Technology Transfer

How Publications Affect Patentability

Academic reputations are established through the publication of research results. However, patent applications can be ruined by the premature publication of a new invention.

One of the conditions for obtaining a patent is that the invention is "new". This means to obtain a US patent that the patent application must be filed within the one-year period following the date of any publication, which then establishes the "Bar" date. Note, however, that all foreign patent rights are lost if the publication precedes the patent application, even by a single day. However, after a US patent application has been filed, international agreement creates a one-year period during which time additional foreign patent application may be filed. In most cases it is strongly advised that the patent application be filed prior to any relevant publication to allow an appropriate determination of whether foreign patent rights will be important. If an invention cannot be patented, it is much less likely to be able to be licensed and earn money. World wide patent rights are critically important for some research areas.


An invention counts as published if it forms "part of the state of the art". In US patent law, as in most other countries of the world, the state of the art is defined as "everything made available to even one member of the public anywhere in the world by means of a written or, visually displayed oral description, by use, or in any other way".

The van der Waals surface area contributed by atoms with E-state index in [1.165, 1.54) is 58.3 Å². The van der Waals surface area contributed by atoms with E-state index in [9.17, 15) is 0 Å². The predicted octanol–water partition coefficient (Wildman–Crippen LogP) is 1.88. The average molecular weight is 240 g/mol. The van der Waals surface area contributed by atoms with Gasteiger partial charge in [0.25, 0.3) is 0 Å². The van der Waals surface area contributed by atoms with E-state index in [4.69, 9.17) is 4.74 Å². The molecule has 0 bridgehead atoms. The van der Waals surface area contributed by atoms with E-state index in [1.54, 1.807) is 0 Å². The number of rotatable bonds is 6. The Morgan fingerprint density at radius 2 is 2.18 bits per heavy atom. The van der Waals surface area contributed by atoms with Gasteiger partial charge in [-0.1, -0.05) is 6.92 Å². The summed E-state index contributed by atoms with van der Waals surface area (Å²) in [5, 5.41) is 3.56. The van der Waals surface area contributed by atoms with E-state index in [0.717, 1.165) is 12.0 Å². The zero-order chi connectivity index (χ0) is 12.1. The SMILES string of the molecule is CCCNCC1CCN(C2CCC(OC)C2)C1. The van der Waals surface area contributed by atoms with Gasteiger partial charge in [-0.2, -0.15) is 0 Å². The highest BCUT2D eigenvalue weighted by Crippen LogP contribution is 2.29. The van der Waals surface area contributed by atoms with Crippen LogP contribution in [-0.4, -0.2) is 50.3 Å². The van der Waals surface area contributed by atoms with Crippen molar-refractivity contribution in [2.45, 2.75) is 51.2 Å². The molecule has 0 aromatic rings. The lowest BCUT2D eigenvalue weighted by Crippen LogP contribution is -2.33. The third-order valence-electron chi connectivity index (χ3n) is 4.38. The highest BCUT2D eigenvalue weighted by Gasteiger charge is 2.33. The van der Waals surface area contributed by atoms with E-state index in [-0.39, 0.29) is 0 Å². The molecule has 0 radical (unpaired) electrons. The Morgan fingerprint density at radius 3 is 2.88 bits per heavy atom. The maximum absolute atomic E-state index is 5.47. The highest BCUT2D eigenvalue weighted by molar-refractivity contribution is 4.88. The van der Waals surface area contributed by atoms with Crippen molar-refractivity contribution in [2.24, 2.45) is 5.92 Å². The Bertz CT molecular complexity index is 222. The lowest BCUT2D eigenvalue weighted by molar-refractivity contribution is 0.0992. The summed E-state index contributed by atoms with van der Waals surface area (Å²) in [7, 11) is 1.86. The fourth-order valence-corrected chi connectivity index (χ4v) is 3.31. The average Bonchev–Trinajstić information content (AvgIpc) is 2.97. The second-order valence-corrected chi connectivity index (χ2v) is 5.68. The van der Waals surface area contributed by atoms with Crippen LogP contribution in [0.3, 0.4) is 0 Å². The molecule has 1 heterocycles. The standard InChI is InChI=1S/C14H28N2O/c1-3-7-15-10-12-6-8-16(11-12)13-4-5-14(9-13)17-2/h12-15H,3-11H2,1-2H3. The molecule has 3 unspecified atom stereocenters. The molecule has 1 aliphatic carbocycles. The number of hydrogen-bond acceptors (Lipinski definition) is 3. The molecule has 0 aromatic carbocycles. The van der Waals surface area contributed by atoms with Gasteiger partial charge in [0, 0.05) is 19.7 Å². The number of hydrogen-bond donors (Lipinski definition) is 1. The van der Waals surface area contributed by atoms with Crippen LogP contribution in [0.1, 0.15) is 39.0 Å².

EXAMPLES OF Disclosures

  • Learned Papers, Journals and Magazines: These count as published on the first day that an ordinary reader or the general public could obtain a copy. With standard indications of secrecy aided by prominently stamping the article as "Confidential", the process of peer review is generally not considered a public disclosure. Note, however, that many journals are published on the Internet and some are available prior to the publication date. The earliest date when the journal or magazine becomes available to even a single, general reader determines the publication date. Accordingly, the cover date printed on the journal is not the decisive factor.
  • Abstracts: Submission of abstracts in advance of a conference does not constitute public disclosure. However, if the abstracts are sent out to the attendees either via mail or over the Internet, or are available from the registration desk prior to the presentation, the earlier date on which the invention becomes available to the general public becomes the publication date.
  • Theses: If the oral examination of the thesis is in public, the thesis counts as published by the fact of the examination. If the oral examination is in private and the thesis is shelved in a library, the thesis is counted as published when a reader could first obtain it, and NOT when the first reader actually read it. Note that the first day that it becomes available may differ from the formal cataloging or accession date. The thesis also counts as published if the supervisor lends it to someone without the borrower knowing that it is to be kept confidential. In many universities, a thesis can be embargoed, but, to be effective, the embargo must have no special exemptions, such as allowing the Emeritus Professors to access these volumes.